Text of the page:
Safe Kids Carbon County has been awarded a $500 sports grant for use at the upcoming Fun-N-Safety fair.

During a recent meeting of the Fun-N-Safety fair committee, which is comprised of members of Safe Kids and Carbon Masonic Lodge 242, Susan Tyler of the Department of Health and Safe Kids Carbon County, announced that the group has been awarded a Safety First in Youth Sports grant by Pennsylvania Safe Kids to use for a sports related activity at the Fun-N-Safety fair on Saturday, May 1.

She said that to fulfill the requirements of the grant, a new activity including youth sports safety speakers will take place at the fair. A poster contest is also being organized.

The speakers, who will be from St. Luke's Hospital and Blue Mountain Health System, will talk to children, parents, and youth sports coaches at 11:30 a.m. and 1 p.m. Children will receive a free sports related item for attending a session.

The poster contest, which will be related to sports safety, is open to all sixth grade students in Carbon County.

Teachers will give the classes' entries to Tyler by April 16 and winners will be announced at the Carbon County Commissioners' meeting on April 22.

Mindy Graver, chairperson of Safe Kids Carbon County, added that all poster entries will be displayed at the fair.

The annual event is sponsored by Carbon Masonic Lodge 242 and Safe Kids Carbon County and will be held from 10 a.m. to 3 p.m. at the masonic lodge, located at Fifth and Center streets in Jim Thorpe. The fair is open to all Carbon County children and their families.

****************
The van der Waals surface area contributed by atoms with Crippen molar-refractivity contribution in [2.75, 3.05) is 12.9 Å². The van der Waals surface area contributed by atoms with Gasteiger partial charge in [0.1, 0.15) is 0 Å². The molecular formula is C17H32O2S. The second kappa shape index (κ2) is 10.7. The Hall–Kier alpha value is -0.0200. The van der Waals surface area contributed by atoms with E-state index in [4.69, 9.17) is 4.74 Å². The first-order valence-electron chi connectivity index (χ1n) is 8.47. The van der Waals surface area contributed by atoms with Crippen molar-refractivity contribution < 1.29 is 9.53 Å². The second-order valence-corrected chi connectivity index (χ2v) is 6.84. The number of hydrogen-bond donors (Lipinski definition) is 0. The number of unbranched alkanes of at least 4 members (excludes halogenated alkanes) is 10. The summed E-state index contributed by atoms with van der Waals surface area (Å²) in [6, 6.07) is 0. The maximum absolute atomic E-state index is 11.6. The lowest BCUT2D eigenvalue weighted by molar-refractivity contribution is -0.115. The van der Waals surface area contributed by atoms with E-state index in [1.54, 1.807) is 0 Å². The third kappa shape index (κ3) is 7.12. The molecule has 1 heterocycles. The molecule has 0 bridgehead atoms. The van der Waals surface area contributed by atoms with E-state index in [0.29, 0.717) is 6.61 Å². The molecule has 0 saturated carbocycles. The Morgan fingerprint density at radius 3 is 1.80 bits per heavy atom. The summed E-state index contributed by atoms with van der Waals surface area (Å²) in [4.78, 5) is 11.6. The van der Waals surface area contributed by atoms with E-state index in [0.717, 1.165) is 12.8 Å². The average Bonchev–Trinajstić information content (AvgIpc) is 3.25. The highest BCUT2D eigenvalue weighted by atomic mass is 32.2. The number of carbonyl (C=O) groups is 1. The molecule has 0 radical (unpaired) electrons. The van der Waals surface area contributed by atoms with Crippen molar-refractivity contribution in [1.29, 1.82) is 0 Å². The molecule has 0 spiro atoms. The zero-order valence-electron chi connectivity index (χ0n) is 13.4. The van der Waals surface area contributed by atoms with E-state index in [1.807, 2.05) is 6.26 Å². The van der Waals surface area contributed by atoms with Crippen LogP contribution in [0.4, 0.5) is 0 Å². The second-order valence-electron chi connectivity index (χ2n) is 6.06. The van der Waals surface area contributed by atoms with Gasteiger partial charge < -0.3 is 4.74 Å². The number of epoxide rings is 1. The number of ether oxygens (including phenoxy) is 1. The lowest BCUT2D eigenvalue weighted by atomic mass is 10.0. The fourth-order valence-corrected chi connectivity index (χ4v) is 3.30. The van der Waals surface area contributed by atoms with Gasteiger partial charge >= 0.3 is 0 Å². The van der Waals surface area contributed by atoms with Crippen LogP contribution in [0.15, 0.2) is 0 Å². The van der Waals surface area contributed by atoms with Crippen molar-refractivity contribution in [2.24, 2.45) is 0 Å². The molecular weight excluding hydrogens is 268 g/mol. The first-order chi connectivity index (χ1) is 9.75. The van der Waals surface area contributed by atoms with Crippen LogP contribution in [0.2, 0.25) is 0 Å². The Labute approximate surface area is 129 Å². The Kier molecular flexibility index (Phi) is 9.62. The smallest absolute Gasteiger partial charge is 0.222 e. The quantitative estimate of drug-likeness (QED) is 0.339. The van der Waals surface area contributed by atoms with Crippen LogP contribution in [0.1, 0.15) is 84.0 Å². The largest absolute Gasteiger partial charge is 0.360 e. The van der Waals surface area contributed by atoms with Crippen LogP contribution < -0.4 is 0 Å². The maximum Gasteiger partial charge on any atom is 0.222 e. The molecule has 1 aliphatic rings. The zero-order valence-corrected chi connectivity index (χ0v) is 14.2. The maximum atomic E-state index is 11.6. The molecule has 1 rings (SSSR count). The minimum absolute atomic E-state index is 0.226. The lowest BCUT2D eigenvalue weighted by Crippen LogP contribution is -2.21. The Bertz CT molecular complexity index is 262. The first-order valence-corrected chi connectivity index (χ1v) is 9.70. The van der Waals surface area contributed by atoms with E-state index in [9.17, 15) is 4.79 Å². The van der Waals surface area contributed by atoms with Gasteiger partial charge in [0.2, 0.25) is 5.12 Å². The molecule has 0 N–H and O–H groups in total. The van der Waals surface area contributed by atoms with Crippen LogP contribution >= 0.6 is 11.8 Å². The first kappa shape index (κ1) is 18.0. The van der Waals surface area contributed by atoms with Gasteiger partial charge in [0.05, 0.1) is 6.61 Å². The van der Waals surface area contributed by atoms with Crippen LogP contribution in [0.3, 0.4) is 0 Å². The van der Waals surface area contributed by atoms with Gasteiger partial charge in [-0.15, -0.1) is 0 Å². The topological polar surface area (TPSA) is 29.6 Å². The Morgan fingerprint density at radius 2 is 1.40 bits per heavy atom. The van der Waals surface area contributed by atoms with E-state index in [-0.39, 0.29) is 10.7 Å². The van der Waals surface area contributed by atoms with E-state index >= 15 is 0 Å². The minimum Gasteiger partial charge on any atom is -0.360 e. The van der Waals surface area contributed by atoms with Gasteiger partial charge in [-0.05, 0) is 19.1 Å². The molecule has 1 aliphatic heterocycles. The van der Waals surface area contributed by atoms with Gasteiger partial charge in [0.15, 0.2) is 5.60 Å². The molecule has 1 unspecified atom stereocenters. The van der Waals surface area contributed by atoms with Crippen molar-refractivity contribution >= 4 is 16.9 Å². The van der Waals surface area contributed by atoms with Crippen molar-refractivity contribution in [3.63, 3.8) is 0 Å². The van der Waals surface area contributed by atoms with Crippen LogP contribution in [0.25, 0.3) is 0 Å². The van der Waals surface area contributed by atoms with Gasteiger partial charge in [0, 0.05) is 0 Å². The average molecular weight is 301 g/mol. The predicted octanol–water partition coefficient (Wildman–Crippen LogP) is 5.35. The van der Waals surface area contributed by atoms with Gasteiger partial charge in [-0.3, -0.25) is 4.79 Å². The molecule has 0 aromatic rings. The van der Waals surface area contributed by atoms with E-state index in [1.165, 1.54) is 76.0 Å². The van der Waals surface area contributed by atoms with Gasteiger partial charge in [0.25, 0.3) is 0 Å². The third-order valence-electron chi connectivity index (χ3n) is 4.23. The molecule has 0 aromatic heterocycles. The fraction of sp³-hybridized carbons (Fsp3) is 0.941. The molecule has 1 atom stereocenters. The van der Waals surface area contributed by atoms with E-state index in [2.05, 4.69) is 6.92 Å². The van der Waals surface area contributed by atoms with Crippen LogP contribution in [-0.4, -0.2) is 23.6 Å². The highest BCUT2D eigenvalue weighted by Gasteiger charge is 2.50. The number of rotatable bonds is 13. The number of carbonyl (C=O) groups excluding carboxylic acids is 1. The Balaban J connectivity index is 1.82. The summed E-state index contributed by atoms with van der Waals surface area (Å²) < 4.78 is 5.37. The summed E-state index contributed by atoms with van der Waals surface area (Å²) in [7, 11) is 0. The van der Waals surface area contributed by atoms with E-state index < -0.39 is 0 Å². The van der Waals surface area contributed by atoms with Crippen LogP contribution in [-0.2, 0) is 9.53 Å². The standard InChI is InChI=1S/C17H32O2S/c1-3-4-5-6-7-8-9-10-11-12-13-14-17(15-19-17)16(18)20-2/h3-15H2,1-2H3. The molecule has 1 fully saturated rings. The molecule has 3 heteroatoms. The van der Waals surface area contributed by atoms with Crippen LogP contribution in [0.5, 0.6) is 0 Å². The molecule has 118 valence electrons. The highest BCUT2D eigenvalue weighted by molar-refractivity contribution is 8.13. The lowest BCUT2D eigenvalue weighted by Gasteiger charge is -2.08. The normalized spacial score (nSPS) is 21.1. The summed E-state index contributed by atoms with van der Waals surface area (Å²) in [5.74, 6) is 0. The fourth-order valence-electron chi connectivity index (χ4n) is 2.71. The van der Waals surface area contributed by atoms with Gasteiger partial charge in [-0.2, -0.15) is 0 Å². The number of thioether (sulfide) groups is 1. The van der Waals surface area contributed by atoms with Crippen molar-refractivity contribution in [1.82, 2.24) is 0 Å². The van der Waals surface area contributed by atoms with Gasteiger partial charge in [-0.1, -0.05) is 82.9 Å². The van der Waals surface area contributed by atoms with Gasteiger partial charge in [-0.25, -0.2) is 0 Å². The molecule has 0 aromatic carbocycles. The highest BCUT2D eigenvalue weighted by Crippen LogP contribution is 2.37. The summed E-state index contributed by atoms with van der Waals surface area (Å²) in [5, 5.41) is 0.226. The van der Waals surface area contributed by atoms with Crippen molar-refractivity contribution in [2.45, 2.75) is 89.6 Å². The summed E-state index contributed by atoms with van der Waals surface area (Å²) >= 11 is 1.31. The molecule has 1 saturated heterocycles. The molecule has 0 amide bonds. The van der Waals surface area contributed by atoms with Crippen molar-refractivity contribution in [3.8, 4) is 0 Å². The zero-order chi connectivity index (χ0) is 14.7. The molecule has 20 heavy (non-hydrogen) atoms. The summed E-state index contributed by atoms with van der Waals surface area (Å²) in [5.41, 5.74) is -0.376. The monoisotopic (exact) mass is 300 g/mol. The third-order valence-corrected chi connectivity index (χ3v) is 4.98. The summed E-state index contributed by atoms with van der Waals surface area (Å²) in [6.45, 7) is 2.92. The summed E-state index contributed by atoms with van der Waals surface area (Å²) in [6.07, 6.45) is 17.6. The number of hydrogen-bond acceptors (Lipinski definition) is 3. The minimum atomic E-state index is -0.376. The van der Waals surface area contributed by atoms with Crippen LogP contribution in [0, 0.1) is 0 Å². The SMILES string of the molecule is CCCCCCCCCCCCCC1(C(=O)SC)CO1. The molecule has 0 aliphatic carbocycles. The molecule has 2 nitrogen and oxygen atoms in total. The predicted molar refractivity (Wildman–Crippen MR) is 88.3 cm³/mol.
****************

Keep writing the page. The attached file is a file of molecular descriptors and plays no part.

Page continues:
The Fun-N-Safety fair provides free activities to teach children about staying safe. Programs include bike safety, fire safety, sun safety, animal safety, car safety, water safety and more. Free lead screenings for children under 7 years of age and women who are pregnant are also available.

Parents must accompany their child for lead screening because a parent or guardian signature is required.

Children, as well as adults, can be exposed to lead through a number of ways.

According to a press release published by the Pennsylvania Department of Health, "Lead is inhaled or consumed from peeling lead-based paint; lead-contaminated dust, soil and water; and other sources in and around the home. Lead poisoning affects people of all ages, but most severely affects young children under the age of 6, whose primary source of exposure is from deteriorated lead-based paint and lead dust in their homes."

If lead poisoning is not treated, it can cause damage to the brain, nervous system, or kidneys; as well as cause learning and physical development problems, blindness, speech and hearing problems, weak muscles, high blood pressure, anemia, convulsions, mental problems, paralysis, or death.

"Lead exposure can also be especially harmful to pregnant women and women of childbearing age," states the Pennsylvania Department of Health. "Lead can be stored in a woman's body and if she becomes pregnant, may be carried to her unborn child, causing premature birth, birth defects, developmental problems and even miscarriage."

Symptoms for lead poisoning can include stomach aches, cramping, headaches, nausea, vomiting, convulsions, fatigue, irritability, vision problems, loss of appetite or sleeplessness.

For more information on the event, to become a volunteer, or on ways to donate to the event, contact Jerry Dotter at (570) 325-2420 or (570) 657-0823 or Tyler at (570) 325-6106.

Last year, over 400 people attended the Fun-N-Safety fair.